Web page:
Prior to my placement at Manor Marketing, my perception of marketing was that from which I had read in a textbook or seen in advertising campaigns. Studying marketing as part of my degree, I soon realised that what I had learnt for my exams was not as easily applicable to real-world situations.
My biggest lesson was how difficult it was to write social media posts on behalf of a company. Particularly for companies in the broadcast industry, which I can’t say I had a large amount of previous knowledge on. Deducing the most important information from a freshly sent out PR and reducing that into so few characters that it could fit in a tweet was challenging. Finding the appropriate image, link, hashtags, tags, when to shorten the links, how to sound professional yet concise were all entirely new challenges new for me. Realising that you could not post in the same style of writing on all forms of social media, that there are different audiences on Twitter as opposed to LinkedIn, and many other considerations I was having to undertake unexpectedly made the task at hand much more difficult than I had anticipated. Although this was the area in which I was proved most wrong, there were many other aspects of marketing that I previously had no idea about.
Learning how to design on Canva, understanding MailChimp, getting to grips with Social Sprout and finally using Dropbox were all programs that I had either not used before or had not even heard of. Who knew that marketing required such a high level of computer knowledge? (Most likely everyone who is successful in the marketing industry). It turned out that I applied very little of my university course during my time with Manor, as marketing is a far more practical discipline than can be taught in a lecture hall. What became very apparent very quickly was the high level of communication necessary always. Working with clients required not only clear communication, but a really good rapport to get the right message delivered to the customers. It would not be possible to get out a good PR or marketing campaign without understanding exactly the message that the client wants to convey.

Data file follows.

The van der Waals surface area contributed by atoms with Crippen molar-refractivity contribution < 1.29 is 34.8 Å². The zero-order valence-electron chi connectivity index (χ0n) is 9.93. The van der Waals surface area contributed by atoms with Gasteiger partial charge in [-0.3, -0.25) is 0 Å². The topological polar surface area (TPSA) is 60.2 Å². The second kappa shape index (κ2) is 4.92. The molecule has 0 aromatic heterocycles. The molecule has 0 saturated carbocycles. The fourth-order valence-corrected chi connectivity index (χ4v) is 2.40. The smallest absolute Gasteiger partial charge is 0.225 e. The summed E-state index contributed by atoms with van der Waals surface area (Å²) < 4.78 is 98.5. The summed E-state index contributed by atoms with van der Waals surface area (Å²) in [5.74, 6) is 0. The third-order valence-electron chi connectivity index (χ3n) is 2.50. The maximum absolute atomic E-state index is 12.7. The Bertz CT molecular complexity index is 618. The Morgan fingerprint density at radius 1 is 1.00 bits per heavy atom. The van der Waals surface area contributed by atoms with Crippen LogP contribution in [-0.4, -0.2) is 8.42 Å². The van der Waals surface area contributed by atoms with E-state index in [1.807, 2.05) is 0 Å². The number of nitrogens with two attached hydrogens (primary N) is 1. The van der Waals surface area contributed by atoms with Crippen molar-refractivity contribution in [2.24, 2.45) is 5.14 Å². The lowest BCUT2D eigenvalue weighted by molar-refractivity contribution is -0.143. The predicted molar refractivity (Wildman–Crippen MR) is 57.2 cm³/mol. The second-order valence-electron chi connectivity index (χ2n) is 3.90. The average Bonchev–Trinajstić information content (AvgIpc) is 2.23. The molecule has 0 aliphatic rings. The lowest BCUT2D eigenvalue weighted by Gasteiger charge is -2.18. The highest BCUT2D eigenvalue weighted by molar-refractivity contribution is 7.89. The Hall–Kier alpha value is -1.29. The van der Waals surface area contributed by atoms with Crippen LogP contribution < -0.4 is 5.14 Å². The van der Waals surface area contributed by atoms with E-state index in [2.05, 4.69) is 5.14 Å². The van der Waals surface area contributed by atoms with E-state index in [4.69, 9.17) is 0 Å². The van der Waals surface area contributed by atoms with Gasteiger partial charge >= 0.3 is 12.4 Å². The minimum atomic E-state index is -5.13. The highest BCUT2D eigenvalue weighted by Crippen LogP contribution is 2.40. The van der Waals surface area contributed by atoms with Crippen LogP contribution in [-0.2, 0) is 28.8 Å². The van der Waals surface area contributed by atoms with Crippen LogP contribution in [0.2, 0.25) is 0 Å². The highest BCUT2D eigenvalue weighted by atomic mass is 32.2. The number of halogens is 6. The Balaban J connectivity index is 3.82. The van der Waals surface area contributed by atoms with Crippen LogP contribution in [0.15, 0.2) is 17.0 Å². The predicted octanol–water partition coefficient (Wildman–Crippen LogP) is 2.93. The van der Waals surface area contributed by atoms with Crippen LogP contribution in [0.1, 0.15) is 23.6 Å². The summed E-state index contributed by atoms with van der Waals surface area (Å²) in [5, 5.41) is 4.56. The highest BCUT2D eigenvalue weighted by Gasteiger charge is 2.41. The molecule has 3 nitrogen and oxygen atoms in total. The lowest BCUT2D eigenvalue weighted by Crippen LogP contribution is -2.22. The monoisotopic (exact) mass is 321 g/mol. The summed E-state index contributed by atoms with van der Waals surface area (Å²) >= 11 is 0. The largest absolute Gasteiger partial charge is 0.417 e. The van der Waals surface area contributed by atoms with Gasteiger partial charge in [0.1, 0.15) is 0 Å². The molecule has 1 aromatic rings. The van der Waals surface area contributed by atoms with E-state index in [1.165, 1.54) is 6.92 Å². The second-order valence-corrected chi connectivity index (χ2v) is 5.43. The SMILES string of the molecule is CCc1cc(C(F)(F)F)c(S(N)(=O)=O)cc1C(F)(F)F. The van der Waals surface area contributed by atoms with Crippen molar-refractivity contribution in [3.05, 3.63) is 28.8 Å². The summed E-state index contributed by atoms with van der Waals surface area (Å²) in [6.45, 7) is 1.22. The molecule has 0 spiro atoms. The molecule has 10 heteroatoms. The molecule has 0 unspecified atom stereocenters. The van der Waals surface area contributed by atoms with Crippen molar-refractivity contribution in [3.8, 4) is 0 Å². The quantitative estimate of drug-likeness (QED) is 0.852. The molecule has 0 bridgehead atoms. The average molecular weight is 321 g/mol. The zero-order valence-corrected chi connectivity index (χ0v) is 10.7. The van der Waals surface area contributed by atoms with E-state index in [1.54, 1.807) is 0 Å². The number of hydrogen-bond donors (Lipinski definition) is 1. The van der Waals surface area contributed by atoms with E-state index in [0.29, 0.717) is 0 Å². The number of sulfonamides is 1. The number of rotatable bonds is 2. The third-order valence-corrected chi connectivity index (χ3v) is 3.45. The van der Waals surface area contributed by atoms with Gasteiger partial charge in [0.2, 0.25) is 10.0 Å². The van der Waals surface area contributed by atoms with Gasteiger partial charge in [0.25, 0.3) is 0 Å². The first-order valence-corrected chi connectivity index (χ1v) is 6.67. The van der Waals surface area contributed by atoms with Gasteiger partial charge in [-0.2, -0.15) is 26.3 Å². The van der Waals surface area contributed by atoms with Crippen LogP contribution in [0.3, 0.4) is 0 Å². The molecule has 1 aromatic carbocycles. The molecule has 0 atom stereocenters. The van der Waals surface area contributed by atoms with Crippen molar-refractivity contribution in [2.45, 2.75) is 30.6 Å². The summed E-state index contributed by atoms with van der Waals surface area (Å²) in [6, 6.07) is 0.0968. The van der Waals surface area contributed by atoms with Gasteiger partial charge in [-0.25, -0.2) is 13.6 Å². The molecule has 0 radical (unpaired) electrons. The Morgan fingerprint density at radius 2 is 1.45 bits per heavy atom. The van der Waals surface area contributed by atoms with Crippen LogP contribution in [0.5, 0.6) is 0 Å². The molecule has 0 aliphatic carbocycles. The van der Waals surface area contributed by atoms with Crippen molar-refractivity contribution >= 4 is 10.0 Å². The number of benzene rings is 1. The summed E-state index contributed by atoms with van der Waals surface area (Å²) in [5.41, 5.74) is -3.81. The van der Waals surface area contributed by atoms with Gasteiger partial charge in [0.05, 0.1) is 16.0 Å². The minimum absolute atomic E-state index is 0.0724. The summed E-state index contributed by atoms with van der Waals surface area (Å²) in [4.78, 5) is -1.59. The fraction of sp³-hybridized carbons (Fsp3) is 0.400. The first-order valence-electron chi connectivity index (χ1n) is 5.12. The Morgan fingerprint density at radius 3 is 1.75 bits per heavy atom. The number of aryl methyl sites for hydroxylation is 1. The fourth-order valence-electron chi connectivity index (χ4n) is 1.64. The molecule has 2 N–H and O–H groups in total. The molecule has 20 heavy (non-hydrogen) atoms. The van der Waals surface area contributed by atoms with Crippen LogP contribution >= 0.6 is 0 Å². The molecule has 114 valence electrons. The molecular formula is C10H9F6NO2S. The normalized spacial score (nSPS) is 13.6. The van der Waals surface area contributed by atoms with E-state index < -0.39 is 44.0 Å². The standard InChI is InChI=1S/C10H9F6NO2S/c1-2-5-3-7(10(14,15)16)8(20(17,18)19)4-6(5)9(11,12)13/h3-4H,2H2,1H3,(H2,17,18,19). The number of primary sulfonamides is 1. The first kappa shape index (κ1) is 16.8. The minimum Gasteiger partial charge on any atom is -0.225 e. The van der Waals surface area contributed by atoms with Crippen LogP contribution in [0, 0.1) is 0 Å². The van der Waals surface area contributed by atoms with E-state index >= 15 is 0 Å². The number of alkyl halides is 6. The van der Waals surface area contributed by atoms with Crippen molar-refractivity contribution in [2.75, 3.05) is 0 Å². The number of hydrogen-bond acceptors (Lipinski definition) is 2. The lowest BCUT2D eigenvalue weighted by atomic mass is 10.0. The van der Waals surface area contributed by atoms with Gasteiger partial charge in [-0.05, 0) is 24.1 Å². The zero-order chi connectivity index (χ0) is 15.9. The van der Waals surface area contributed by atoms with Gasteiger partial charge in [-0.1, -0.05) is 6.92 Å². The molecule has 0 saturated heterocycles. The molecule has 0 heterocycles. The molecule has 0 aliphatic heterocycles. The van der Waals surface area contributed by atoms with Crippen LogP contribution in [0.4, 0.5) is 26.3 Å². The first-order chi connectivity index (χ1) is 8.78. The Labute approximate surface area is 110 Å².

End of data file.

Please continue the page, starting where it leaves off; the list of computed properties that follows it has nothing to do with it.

There were other things I experienced which I hadn’t considered previously, such as how different it is working in a small office compared to the stereotypical large corporate office (which by the way I much prefer, I once did some work experience in a large office and I didn’t see a single person drink tea or coffee the whole week, were they machines?) and how complex the broadcasting industry is. I commend anyone who can not only understand what the new products and solutions are, but are the ones developing them. I learnt a great deal, but I am still not even close to understanding the complex processes.
Overall, I could not be more thankful to Jennie and the team for teaching me so much during my time at Manor Marketing, I truly believe I now have a far better understanding of the marketing industry, and hope to work within the industry once I have completed my degree.